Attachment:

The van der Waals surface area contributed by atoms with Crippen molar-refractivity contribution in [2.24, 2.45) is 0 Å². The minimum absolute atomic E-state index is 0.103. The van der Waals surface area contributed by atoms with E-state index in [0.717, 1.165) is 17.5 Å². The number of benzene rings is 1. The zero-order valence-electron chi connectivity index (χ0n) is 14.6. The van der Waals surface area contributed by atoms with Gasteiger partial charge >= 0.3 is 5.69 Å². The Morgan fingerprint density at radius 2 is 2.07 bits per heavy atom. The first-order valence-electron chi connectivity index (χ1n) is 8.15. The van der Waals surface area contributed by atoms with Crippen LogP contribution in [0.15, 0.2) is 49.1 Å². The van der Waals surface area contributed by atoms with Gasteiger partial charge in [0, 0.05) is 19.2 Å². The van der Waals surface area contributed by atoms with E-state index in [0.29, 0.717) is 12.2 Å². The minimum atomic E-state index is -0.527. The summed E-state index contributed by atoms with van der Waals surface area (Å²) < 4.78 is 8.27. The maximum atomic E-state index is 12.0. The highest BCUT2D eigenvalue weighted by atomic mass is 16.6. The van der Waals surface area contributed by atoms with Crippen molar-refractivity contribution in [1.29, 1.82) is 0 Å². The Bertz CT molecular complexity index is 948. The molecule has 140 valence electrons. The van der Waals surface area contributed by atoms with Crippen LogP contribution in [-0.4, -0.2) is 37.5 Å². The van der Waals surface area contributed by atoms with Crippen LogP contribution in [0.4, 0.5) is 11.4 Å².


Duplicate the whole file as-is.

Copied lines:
The van der Waals surface area contributed by atoms with Crippen molar-refractivity contribution in [2.24, 2.45) is 0 Å². The minimum absolute atomic E-state index is 0.103. The van der Waals surface area contributed by atoms with E-state index in [0.717, 1.165) is 17.5 Å². The number of benzene rings is 1. The zero-order valence-electron chi connectivity index (χ0n) is 14.6. The van der Waals surface area contributed by atoms with Gasteiger partial charge >= 0.3 is 5.69 Å². The Morgan fingerprint density at radius 2 is 2.07 bits per heavy atom. The first-order valence-electron chi connectivity index (χ1n) is 8.15. The van der Waals surface area contributed by atoms with Crippen LogP contribution in [0.15, 0.2) is 49.1 Å². The van der Waals surface area contributed by atoms with Gasteiger partial charge in [0, 0.05) is 19.2 Å². The van der Waals surface area contributed by atoms with E-state index in [0.29, 0.717) is 12.2 Å². The minimum atomic E-state index is -0.527. The summed E-state index contributed by atoms with van der Waals surface area (Å²) < 4.78 is 8.27. The maximum atomic E-state index is 12.0. The highest BCUT2D eigenvalue weighted by atomic mass is 16.6. The van der Waals surface area contributed by atoms with Crippen molar-refractivity contribution in [1.29, 1.82) is 0 Å². The Bertz CT molecular complexity index is 948. The molecule has 140 valence electrons. The van der Waals surface area contributed by atoms with Crippen LogP contribution in [-0.4, -0.2) is 37.5 Å². The van der Waals surface area contributed by atoms with Crippen LogP contribution in [0.4, 0.5) is 11.4 Å².